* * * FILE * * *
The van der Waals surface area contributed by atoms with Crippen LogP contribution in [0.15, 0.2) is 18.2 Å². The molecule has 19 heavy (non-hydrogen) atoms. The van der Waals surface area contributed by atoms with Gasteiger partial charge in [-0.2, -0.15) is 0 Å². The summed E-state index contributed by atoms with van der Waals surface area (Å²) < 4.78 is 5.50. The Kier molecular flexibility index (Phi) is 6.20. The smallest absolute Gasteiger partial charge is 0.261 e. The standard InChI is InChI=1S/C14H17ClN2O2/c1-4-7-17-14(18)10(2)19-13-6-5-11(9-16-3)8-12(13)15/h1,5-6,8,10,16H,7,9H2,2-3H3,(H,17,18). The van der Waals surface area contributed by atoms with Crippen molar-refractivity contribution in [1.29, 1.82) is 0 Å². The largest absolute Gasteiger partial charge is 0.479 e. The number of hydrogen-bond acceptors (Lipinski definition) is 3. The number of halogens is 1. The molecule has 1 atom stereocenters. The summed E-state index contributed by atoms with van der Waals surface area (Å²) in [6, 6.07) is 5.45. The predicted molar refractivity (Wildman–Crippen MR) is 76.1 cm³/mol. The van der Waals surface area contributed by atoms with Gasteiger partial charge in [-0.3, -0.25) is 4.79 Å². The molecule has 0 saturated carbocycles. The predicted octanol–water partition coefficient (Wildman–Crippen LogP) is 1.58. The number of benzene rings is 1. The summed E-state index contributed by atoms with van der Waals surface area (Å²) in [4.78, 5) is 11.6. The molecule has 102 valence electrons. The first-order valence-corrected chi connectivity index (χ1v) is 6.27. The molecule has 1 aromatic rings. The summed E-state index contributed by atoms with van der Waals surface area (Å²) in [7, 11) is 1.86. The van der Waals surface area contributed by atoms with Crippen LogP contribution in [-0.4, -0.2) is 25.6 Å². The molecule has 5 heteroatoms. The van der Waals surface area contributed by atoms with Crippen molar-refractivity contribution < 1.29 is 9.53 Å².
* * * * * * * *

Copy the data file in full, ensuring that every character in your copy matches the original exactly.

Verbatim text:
The van der Waals surface area contributed by atoms with Crippen LogP contribution in [0.15, 0.2) is 18.2 Å². The molecule has 19 heavy (non-hydrogen) atoms. The van der Waals surface area contributed by atoms with Gasteiger partial charge in [-0.2, -0.15) is 0 Å². The summed E-state index contributed by atoms with van der Waals surface area (Å²) < 4.78 is 5.50. The Kier molecular flexibility index (Phi) is 6.20. The smallest absolute Gasteiger partial charge is 0.261 e. The standard InChI is InChI=1S/C14H17ClN2O2/c1-4-7-17-14(18)10(2)19-13-6-5-11(9-16-3)8-12(13)15/h1,5-6,8,10,16H,7,9H2,2-3H3,(H,17,18). The van der Waals surface area contributed by atoms with Crippen molar-refractivity contribution in [1.29, 1.82) is 0 Å². The largest absolute Gasteiger partial charge is 0.479 e. The number of hydrogen-bond acceptors (Lipinski definition) is 3. The number of halogens is 1. The molecule has 1 atom stereocenters. The summed E-state index contributed by atoms with van der Waals surface area (Å²) in [6, 6.07) is 5.45. The predicted molar refractivity (Wildman–Crippen MR) is 76.1 cm³/mol. The van der Waals surface area contributed by atoms with Gasteiger partial charge in [-0.3, -0.25) is 4.79 Å². The molecule has 0 saturated carbocycles. The predicted octanol–water partition coefficient (Wildman–Crippen LogP) is 1.58. The number of benzene rings is 1. The summed E-state index contributed by atoms with van der Waals surface area (Å²) in [4.78, 5) is 11.6. The molecule has 102 valence electrons. The first-order valence-corrected chi connectivity index (χ1v) is 6.27. The molecule has 1 aromatic rings. The summed E-state index contributed by atoms with van der Waals surface area (Å²) in [7, 11) is 1.86. The van der Waals surface area contributed by atoms with Crippen LogP contribution in [-0.4, -0.2) is 25.6 Å². The molecule has 5 heteroatoms. The van der Waals surface area contributed by atoms with Crippen molar-refractivity contribution < 1.29 is 9.53 Å².